The Single Most Important Lift for High School Athletes

When writing a strength program for a high school athlete there should be two primary questions a strength and conditioning coach takes into consideration…

  1. Is this lift appropriate for the developmental age of the athlete?
  2. Is this lift laying a foundation so this athlete can excel in other movements?

Of course, there are other factors that come into play when programming.  However, in my opinion, these are the two biggest considerations a strength coach must take into account.

So, with that said, there is one lift that trumps all others when it comes to addressing the criteria listed above.

The front squat and teaching variations of the front squat are king for high school aged athletes.

Typically, I use the following progressions when building towards the front squat…

  1. PVC Front Squat w/ 3-3-1 tempo
  2. Goblet Squat
  3. BB Front Squat

Now, making the claim that the front squat is the best movement for high school athletes is a bold statement.  So, here are my top three reasons why the front squat is the most important lift for a high school athlete to master.

1: The Front Squat Teaches Postural Stability

This allows the athlete to train to train with a vertical torso and teaches them to engage their core and lat’s under an external load. The front squat when compared to the back squat allows young athletes to learn how to truly sink into a squat rather than bend when loaded with a barbell.  If an athlete learns how to properly front squat early in their training experience they will have a higher level of competency when they are actually ready to back squat.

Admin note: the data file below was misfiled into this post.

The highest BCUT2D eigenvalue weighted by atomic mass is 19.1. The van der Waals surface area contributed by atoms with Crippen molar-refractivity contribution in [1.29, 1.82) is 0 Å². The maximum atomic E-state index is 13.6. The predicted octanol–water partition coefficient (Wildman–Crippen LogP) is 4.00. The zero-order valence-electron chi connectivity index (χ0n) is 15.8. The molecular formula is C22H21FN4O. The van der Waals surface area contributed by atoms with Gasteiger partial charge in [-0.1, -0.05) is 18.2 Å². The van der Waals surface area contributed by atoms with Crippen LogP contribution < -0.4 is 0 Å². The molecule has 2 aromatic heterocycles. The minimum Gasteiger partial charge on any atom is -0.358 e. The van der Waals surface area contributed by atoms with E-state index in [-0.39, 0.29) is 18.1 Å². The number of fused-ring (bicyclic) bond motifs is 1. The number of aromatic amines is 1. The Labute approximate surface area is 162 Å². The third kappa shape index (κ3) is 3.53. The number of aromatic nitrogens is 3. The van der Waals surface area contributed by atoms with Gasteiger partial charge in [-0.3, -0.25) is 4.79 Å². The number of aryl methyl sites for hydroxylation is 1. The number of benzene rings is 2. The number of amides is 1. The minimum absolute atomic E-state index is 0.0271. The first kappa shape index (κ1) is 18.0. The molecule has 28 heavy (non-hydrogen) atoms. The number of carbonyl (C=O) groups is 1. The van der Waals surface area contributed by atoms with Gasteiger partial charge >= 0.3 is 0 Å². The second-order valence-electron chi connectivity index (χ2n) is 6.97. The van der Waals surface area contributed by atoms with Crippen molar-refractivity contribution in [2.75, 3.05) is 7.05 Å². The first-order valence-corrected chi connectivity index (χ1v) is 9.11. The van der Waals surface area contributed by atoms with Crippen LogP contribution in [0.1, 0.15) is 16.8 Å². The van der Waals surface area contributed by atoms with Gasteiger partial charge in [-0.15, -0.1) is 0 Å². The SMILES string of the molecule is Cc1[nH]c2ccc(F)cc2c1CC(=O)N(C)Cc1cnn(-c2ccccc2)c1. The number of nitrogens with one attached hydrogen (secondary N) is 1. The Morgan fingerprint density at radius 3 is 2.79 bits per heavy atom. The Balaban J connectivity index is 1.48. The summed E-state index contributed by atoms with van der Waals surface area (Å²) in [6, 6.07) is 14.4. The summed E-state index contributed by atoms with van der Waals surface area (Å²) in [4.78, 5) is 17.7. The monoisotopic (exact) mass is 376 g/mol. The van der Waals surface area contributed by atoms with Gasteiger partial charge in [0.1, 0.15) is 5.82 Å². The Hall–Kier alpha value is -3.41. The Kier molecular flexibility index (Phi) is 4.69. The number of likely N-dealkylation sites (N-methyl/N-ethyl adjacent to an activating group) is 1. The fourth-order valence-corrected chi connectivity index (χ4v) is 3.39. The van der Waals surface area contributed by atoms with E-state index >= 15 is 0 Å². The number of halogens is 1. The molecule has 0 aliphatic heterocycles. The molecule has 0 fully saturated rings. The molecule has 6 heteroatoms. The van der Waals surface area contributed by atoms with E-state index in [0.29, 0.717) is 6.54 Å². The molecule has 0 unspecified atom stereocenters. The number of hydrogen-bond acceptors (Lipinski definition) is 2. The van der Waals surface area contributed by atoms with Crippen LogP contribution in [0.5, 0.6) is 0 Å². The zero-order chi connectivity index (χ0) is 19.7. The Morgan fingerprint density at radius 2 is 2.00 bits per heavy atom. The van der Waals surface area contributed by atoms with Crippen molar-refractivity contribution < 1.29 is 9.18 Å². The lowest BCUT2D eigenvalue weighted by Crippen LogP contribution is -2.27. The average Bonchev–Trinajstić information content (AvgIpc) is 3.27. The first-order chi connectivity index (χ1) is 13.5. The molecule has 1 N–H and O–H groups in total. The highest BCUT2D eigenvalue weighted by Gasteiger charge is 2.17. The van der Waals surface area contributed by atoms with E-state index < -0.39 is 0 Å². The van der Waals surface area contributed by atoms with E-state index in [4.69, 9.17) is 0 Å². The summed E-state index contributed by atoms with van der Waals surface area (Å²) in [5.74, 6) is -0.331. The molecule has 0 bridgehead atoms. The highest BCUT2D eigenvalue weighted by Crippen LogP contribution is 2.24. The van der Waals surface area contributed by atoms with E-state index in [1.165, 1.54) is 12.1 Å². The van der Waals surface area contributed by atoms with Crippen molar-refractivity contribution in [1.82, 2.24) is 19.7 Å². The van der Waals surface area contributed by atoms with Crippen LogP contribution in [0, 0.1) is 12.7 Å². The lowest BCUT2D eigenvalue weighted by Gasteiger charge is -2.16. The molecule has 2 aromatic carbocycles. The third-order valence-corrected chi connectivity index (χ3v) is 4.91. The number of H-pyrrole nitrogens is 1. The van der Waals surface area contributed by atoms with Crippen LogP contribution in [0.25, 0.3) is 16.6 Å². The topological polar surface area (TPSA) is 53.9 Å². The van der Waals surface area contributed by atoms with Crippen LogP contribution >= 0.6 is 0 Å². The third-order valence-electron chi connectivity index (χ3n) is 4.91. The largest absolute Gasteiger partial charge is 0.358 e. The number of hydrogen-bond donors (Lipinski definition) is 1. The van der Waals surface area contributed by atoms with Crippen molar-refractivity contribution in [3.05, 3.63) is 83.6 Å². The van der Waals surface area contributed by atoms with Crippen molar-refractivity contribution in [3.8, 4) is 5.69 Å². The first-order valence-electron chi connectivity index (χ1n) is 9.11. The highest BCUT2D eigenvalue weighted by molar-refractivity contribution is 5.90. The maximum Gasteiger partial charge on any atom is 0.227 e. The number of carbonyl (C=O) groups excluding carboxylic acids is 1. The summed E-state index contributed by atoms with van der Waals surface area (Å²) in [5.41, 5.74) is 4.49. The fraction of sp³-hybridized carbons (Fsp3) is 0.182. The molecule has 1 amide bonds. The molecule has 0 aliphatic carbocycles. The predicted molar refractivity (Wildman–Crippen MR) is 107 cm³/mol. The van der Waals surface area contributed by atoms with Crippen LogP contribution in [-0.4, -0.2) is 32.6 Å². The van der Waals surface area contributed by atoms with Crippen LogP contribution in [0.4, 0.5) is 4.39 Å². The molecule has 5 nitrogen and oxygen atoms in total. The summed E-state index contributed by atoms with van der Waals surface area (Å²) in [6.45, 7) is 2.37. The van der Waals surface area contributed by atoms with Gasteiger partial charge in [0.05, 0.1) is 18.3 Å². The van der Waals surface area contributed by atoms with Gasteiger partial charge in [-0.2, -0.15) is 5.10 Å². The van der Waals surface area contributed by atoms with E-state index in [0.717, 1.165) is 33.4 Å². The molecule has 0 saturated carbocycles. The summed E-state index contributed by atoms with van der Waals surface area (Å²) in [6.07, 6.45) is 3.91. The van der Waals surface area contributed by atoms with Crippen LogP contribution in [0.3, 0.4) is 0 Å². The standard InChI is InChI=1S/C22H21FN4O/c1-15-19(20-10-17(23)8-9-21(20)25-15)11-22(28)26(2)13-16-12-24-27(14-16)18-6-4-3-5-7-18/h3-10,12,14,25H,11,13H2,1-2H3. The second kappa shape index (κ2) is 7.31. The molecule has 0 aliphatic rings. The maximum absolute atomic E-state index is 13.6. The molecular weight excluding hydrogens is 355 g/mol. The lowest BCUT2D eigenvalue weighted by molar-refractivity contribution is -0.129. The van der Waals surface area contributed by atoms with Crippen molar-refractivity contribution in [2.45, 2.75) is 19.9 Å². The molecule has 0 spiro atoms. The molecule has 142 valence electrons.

2: The Front Squat Teaches the Catch Position of a Hang or Power Clean

We have all seen a young athlete attempt to catch a power clean. Its ugly.  If you provide an athlete with the mobility to catch in a good rack position and if you provide them with the proper strength and stability to do this with a flat back and vertical torso their potential to Olympic lift with proficiency will be increased.  In addition, when presented with a heavier load they will have the strength and competency to drop under the bar and catch in a powerful position.

The Front Squat Provides Less Axial Loading than the Back Squat

Remember, we are talking about 13-18 year old athletes who are rapidly growing and developing. What we put on the athletes back matters!  The back squat places a MASSIVE amount of stress on the lumbar spine and forces the athletes to externally rotate their shoulder in order to perform the movement.  This puts them in an extended position that can be risky if the athlete is not prepared for the load.  However, the front squat requires an upright posture, thus minimizing flexion in the lumbar spine and increasing core stabilization.  This makes the front squat a much safer strength movement for developing young athletes.

When you are putting together your training program I encourage you to look at the loads you are giving your athletes.  If you have a program that allows your 8th, 9th and 10th graders to heavy back squat I would suggest rethinking this approach and looking at what will set your athletes up for success later in their athletic career.

If you are serious about building your athletes properly, your strength program should be built around the front squat.  Nothing crosses over to more movements and there is no lift that can be made more developmentally appropriate than the front squat.

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